Estonia has rolled back its plans to issue a national cryptocurrency, Estcoin, after criticism from the European Central Bank
Estonia rolled back its plan to establish a national cryptocurrency Estcoin following criticism from the President of the European Central Bank, Mario Draghi, and local banking authorities, Bloomberg reported June 1.
The managing director of the Estonian e-residency program, Kaspar Korjus, proposed the development and issuance of Estcoin in August last year. Along with becoming Estonia’s national virtual currency, Estcoin would ostensibly evolve into the official currency for the country’s e-residency program. In the program Estcoin would serve as an incentive for foreigners who use Estonia’s electronic identification to remotely sign documents and found companies.
Draghi said in September, “no member state can introduce its own currency; the currency of the eurozone is the euro.” Estcoins will now only be given as an impetus to e-residents, according to Siim Sikkut, an official in charge of the country’s IT strategy. Sikkut said in an interview with Bloomberg:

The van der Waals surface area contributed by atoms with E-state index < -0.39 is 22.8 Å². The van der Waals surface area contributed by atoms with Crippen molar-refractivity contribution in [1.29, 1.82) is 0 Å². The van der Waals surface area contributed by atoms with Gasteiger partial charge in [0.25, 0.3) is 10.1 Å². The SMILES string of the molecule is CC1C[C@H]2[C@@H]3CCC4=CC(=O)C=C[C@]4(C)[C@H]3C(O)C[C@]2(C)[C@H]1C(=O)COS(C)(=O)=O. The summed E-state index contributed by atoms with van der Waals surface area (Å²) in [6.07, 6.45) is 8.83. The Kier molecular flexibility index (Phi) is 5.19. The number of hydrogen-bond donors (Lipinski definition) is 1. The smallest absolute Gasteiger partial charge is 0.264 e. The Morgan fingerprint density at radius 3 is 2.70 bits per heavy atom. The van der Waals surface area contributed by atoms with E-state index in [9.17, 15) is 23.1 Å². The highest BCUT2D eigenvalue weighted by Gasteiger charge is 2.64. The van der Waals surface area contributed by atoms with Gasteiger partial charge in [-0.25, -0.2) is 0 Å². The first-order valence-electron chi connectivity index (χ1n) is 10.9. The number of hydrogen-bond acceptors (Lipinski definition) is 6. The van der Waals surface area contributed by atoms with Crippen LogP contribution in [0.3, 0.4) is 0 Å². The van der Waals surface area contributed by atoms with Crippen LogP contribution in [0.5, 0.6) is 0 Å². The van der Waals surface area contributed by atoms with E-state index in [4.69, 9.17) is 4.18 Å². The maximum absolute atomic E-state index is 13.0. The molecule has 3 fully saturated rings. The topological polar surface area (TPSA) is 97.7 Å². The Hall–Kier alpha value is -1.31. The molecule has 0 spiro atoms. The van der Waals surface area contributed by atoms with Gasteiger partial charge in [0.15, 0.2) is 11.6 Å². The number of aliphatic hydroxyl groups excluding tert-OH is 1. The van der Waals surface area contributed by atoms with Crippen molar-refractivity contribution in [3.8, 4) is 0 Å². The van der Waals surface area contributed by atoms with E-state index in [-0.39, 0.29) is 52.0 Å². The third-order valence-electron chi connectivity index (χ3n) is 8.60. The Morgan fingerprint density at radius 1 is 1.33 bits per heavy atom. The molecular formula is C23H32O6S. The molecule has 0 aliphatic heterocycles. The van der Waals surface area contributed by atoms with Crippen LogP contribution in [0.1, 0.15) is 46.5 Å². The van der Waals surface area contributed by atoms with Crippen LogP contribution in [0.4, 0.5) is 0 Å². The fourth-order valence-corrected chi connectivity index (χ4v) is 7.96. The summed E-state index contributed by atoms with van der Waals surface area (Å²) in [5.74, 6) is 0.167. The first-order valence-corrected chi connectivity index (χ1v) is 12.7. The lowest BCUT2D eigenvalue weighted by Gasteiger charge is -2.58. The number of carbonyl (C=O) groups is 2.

“We agreed in discussions with politicians that Estcoin will proceed as a means for transactions inside the e-resident community. Other options aren’t on the table. We’re not building a new currency.”
Korjus confirmed Sikkut’s statements, saying that “community Estcoin” is still being analyzed. He added that Estcoin “would definitely not be a national ‘cryptocurrency.’”
Draghi’s position was supported by Governor of the Bank of Estonia Ardo Hansson, who complained about “misleading reports” on Estcoin from government agencies.
Governments and central banks in various countries have been considering the potential of national or central bank-issued digital currencies. Earlier this month, Norway’s central bank, Norges Bank, announced it is considering the development of its own digital currency as a supplement to cash to “ensure confidence in money and the monetary system.”
The Federal Council of the Government of Switzerland recently requested a study investigating the risks and opportunities of introducing its own state-backed digital currency, or so called “e-franc.” Romeo Lacher, the author of the research proposal, said that “an e-franc under the control of the central bank would create a lot of synergies - so it would be good for the economy.”